It’s our goal at NXUnite to equip nonprofits with the tools and knowledge they need to be successful. Fundraising is such a huge element of nonprofit operations, so it’s important to know how to start a fundraiser properly. That’s why we’ve created this ultimate guide to help your nonprofit reach its fundraising goals.

With that, let’s jump right into it and learn how to start a fundraiser!

Our panels will help you develop a well-rounded fundraising plan.

1. Determine Your Goals For Your Nonprofit Fundraiser

To start a fundraiser off on the right foot, it’s important to set a focus for your campaign by creating clear goals. That way, you’ll build a strong foundation for the rest of the planning process.

The SMART Goal Method

Instead of creating generic objectives, there are some guidelines your organization should follow to make sure your goals are meaningful. The SMART goal model ensures that your goals are action-oriented and targeted to exactly what you want to achieve. Check out the elements of SMART goals:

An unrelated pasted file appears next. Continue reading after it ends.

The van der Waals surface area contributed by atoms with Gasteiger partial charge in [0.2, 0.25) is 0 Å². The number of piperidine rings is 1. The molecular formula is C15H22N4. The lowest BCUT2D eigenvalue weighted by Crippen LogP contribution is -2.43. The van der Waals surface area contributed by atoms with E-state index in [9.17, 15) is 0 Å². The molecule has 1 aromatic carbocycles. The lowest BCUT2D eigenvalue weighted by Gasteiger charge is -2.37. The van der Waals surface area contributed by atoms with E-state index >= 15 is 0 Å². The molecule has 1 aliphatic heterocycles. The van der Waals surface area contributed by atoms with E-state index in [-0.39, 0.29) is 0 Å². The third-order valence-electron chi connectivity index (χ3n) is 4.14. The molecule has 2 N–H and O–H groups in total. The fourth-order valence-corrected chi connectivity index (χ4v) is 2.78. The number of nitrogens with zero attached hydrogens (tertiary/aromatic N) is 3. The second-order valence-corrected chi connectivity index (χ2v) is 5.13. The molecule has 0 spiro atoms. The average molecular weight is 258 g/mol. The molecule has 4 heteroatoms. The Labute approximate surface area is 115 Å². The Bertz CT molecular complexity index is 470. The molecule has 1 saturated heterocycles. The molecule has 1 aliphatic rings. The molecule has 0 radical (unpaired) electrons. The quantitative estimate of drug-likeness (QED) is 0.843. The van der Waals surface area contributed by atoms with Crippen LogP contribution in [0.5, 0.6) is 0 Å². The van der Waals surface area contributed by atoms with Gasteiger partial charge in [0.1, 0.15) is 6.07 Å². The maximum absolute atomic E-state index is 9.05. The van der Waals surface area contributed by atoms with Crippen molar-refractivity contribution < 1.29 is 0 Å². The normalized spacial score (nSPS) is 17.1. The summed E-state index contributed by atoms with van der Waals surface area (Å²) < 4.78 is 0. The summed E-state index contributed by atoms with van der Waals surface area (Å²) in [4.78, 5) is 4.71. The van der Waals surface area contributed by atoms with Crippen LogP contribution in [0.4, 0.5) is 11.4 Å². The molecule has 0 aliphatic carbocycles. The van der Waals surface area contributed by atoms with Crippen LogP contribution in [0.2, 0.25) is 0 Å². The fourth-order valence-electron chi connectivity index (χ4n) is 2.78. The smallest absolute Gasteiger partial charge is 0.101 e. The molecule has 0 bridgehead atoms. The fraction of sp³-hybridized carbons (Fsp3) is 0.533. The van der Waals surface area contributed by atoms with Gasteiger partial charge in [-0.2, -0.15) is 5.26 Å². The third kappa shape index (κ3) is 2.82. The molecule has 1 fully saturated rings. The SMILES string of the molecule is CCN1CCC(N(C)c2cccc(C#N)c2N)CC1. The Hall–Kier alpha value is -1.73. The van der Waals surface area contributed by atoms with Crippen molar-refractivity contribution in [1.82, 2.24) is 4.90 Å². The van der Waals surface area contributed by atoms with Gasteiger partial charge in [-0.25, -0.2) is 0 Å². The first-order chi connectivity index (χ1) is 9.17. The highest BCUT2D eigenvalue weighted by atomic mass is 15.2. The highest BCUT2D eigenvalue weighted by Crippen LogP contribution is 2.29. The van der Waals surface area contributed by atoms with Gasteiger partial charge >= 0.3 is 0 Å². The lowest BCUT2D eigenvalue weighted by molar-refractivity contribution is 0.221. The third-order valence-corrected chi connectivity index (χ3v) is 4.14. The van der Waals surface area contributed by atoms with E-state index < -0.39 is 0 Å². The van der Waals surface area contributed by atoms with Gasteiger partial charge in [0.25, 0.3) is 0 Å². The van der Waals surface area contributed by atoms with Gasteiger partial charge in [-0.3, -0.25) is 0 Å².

1. Specific. Make sure your goals have a clear purpose. It’s not enough to say you want to raise money for your cause. Indicate exactly what the money will go towards.
  2. Measurable. In this case, measurable typically refers to a clear monetary value you’d like to achieve. For example, your goal could be to raise $10,000 during the fundraiser. However, it could also be a certain amount of new donors you want to recruit or the number of returning donors you’d like to see.
  3. Achievable. While it’s good to be optimistic, you’ll also want to be realistic about what your organization can achieve. Don’t set your fundraising amount too high or give your nonprofit too short of a time to reach its goals.
  4. Relevant. Keep your organization’s current overall goals in mind when determining your fundraising goals. That way, your goals will align and make sense for your nonprofit.
  5. Time-bound. Set a deadline for your goals to motivate your organization to achieve them. Otherwise, you might put them off or not achieve them as quickly as you could.